Boston University Professor’s Latest Book Chronicles NBA Legend’s Triumph Over Race Issues On And Off The Court
Contact: Tom Testa, 617/353-2240 | email@example.com
(Boston, Mass.) — Over the course of an historic 13-year, highly decorated NBA career Bill Russell was as fierce a competitor off the court as he was on it, especially when battling Boston’s turbulent struggles with race and civil rights issues. In his new book, Dynasty’s End: Bill Russell and the 1968-69 World Champion Boston Celtics, Thomas J. Whalen, assistant professor of social science at Boston University, chronicles Russell’s memorable last season as a member of the Boston Celtics, set against the backdrop of the chaotic late 1960s.
“I wanted to write a book about Bill Russell and that Celtic team because its lessons go beyond athletic accomplishment,” said Whalen. “The Celtics were in the forefront of efforts to integrate their sport, beginning in 1950, when they were the first team in NBA history to pick a black player in the draft.”
Russell experienced racism growing up in Monroe, La., as well as strained relations between black and white players while in college on his University of San Francisco basketball team. In Boston, he was a proponent of desegregated schools and criticized the NBA for what he considered discriminatory hiring practices. “He wasn’t like other professional athletes of his day,” says Whalen. “He spoke his mind.”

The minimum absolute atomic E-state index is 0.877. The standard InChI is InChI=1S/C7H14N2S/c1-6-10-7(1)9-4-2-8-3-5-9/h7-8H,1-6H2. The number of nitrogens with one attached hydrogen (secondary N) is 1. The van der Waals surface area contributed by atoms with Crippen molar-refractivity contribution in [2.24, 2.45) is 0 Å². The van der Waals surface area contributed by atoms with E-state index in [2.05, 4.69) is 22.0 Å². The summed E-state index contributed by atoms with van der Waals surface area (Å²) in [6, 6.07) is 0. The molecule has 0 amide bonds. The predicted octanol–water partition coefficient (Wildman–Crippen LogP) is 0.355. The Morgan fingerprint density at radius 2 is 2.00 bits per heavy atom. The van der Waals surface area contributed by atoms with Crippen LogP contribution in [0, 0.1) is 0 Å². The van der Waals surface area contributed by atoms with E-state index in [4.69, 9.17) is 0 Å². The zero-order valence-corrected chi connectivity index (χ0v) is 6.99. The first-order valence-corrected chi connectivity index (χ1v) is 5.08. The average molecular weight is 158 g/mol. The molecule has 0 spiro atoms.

With a forward written by former U.S. Senator and New York Knickerbocker Bill Bradley, along with interviews from Celtic and NBA legends such as Red Auerbach, Johnny Most, John Havlicek, Tom “Satch” Sanders, Tom Heinsohn, Walt Frazier, and Dave DeBusschere, Dynasty’s End recounts how Russell transformed the game of basketball during his remarkable career and revisits the outspoken superstar’s conflicted relationship with Boston.
Author of Kennedy versus Lodge: The 1952 Massachusetts Senate Race, Whalen has written for numerous publications, including The Boston Globe. He will discuss his new book at Barnes & Noble at Boston University on Thursday, December 4, 2003 at 7 p.m.
Russell was the recipient of an honorary Doctor of Humane Letters degree from Boston University at the 2002 commencement exercises.